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E-Pluribus | June 7, 2022
Ilya Shapiro speaks out, high school students' attitudes regarding free speech, and why "hate speech" restrictions can make matters worse.
A round-up of the latest and best writing and musings on the rise of illiberalism in the public discourse:
Ilya Shapiro: Why I Quit Georgetown
After being told last Thursday that he was cleared to return from his involuntary administrative leave from Georgetown University Law Center, Ilya Shapiro quit Monday after realizing what the conditions of his return would be. Shapiro writes in the Wall Street Journal that all things considered, remaining at Georgetown would have been a bad IDEAA.
IDEAA [Office of Institutional Diversity, Equity and Affirmative Action] speciously found that my tweet criticizing President Biden for limiting his Supreme Court pool by race and sex required “appropriate corrective measures” to address my “objectively offensive comments and to prevent the recurrence of offensive conduct based on race, gender, and sex.” Mr. Treanor reiterated these concerns in a June 2 statement, further noting the “harmful” nature of my tweets.
But IDEAA makes clear there is nothing objective about its standard: “The University’s anti-harassment policy does not require that a respondent intend to denigrate,” the report says. “Instead, the Policy requires consideration of the ‘purpose or effect’ of a respondent’s conduct.” That people were offended, or claim to have been, is enough for me to have broken the rules.
IDEAA asserts that if I “were to make another, similar or more serious remark as a Georgetown employee, a hostile environment based on race, gender, and sex likely would be created.” All sorts of comments that someone could find offensive would subject me to disciplinary action.
Read the whole thing.
Samuel Abrams: High School Students Value Free Speech but Feel Uncomfortable Speaking Up
While high schoolers do not enjoy the same level of free speech that their elders do, the concept is nonetheless important for them to understand. Samuel Abrams reports at RealClear Education that, according to a Knight Foundation report, students today comprehend why free speech is important, but they themselves are reluctant to exercise it in class discussions or outside class for “fear of being shunned or canceled.”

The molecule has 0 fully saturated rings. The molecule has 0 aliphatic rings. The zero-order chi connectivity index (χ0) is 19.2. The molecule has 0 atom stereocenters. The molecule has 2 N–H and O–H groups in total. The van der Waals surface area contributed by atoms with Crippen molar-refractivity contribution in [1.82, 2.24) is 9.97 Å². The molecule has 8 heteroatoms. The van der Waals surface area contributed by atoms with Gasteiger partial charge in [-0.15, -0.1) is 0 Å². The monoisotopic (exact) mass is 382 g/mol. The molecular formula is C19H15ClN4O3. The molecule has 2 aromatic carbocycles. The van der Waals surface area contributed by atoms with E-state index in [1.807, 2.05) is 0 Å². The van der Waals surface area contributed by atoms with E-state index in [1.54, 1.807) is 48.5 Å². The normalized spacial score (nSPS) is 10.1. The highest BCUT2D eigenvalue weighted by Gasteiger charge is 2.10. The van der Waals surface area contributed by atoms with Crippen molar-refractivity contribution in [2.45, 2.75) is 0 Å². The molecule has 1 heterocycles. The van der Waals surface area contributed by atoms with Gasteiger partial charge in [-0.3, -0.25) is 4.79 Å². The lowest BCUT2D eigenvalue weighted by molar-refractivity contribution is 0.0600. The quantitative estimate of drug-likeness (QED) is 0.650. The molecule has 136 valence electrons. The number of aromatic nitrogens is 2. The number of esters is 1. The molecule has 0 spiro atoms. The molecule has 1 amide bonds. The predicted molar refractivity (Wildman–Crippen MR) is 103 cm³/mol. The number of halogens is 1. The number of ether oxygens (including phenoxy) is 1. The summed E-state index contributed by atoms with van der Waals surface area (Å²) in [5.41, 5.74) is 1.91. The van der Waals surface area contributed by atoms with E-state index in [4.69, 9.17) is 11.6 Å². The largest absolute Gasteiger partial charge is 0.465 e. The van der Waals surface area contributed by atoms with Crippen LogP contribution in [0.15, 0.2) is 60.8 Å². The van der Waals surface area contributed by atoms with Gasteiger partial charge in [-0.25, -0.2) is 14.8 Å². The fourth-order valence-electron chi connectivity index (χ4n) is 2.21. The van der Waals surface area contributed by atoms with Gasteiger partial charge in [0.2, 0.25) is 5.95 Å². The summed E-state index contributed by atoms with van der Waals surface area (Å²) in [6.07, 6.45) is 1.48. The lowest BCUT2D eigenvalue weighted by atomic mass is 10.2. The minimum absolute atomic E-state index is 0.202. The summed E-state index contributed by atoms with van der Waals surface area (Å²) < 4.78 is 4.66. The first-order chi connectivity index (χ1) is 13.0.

[T]he overwhelming majority of today’s high school students understand that a healthy democracy requires certain crucial conditions. Ninety-two percent of students, for example, believe that it is important to protect the ability of different groups in society to be heard. Another 91 percent hold that it is important to create a robust exchange of ideas and views, and 93 percent say that it is important to have an inclusive society welcoming to diverse groups. This is all encouraging news.
But the data also show that high school students are censoring themselves in the classroom. Only 19 percent of students said that they were very comfortable voicing disagreement with ideas expressed by the instructor or by other students. Another 36 percent were somewhat comfortable, meaning that just over half (55 percent) of students were comfortable disagreeing with their teachers and fellow students.
These findings resemble those related to the state of free speech on college campuses. In the spring of 2021, FIRE and College Pulse surveyed over 37,000 college and university students about their levels of comfort in disagreeing with professors. Just 40 percent of college students surveyed reported that they would be very or somewhat comfortable publicly disagreeing with a professor about a controversial topic; only 51 percent stated that they would be very or somewhat comfortable expressing their views on a controversial political topic during a class discussion.